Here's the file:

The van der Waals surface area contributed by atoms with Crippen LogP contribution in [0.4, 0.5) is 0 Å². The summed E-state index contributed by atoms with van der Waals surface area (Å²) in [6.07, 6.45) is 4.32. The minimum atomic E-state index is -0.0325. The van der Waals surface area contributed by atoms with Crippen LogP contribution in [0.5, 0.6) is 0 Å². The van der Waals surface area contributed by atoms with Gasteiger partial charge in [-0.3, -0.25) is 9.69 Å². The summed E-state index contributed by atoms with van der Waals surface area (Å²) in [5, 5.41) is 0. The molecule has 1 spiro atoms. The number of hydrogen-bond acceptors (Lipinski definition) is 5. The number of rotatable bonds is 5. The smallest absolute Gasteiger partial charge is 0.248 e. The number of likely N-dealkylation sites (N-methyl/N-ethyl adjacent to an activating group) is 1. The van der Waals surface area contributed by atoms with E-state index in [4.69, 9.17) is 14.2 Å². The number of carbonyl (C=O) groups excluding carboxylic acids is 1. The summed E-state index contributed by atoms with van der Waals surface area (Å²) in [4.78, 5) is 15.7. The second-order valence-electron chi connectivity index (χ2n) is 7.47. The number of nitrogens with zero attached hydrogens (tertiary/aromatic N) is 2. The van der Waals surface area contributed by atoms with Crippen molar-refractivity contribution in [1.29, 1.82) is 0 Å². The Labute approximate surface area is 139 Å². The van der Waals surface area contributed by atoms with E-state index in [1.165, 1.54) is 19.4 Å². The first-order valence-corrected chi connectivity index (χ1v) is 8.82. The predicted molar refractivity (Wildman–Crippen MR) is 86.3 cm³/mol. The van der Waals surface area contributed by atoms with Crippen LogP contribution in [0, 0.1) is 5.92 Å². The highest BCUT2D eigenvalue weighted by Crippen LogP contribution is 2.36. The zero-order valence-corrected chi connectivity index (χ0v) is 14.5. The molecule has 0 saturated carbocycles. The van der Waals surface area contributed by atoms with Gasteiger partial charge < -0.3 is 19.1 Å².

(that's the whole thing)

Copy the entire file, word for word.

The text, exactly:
The van der Waals surface area contributed by atoms with Crippen LogP contribution in [0.4, 0.5) is 0 Å². The summed E-state index contributed by atoms with van der Waals surface area (Å²) in [6.07, 6.45) is 4.32. The minimum atomic E-state index is -0.0325. The van der Waals surface area contributed by atoms with Crippen LogP contribution in [0.5, 0.6) is 0 Å². The van der Waals surface area contributed by atoms with Gasteiger partial charge in [-0.3, -0.25) is 9.69 Å². The summed E-state index contributed by atoms with van der Waals surface area (Å²) in [5, 5.41) is 0. The molecule has 1 spiro atoms. The number of hydrogen-bond acceptors (Lipinski definition) is 5. The number of rotatable bonds is 5. The smallest absolute Gasteiger partial charge is 0.248 e. The number of likely N-dealkylation sites (N-methyl/N-ethyl adjacent to an activating group) is 1. The van der Waals surface area contributed by atoms with E-state index in [4.69, 9.17) is 14.2 Å². The number of carbonyl (C=O) groups excluding carboxylic acids is 1. The summed E-state index contributed by atoms with van der Waals surface area (Å²) in [4.78, 5) is 15.7. The second-order valence-electron chi connectivity index (χ2n) is 7.47. The number of nitrogens with zero attached hydrogens (tertiary/aromatic N) is 2. The van der Waals surface area contributed by atoms with Crippen molar-refractivity contribution in [1.29, 1.82) is 0 Å². The Labute approximate surface area is 139 Å². The van der Waals surface area contributed by atoms with E-state index in [1.165, 1.54) is 19.4 Å². The first-order valence-corrected chi connectivity index (χ1v) is 8.82. The predicted molar refractivity (Wildman–Crippen MR) is 86.3 cm³/mol. The van der Waals surface area contributed by atoms with Crippen LogP contribution in [0, 0.1) is 5.92 Å². The highest BCUT2D eigenvalue weighted by Crippen LogP contribution is 2.36. The zero-order valence-corrected chi connectivity index (χ0v) is 14.5. The molecule has 0 saturated carbocycles. The van der Waals surface area contributed by atoms with Gasteiger partial charge < -0.3 is 19.1 Å².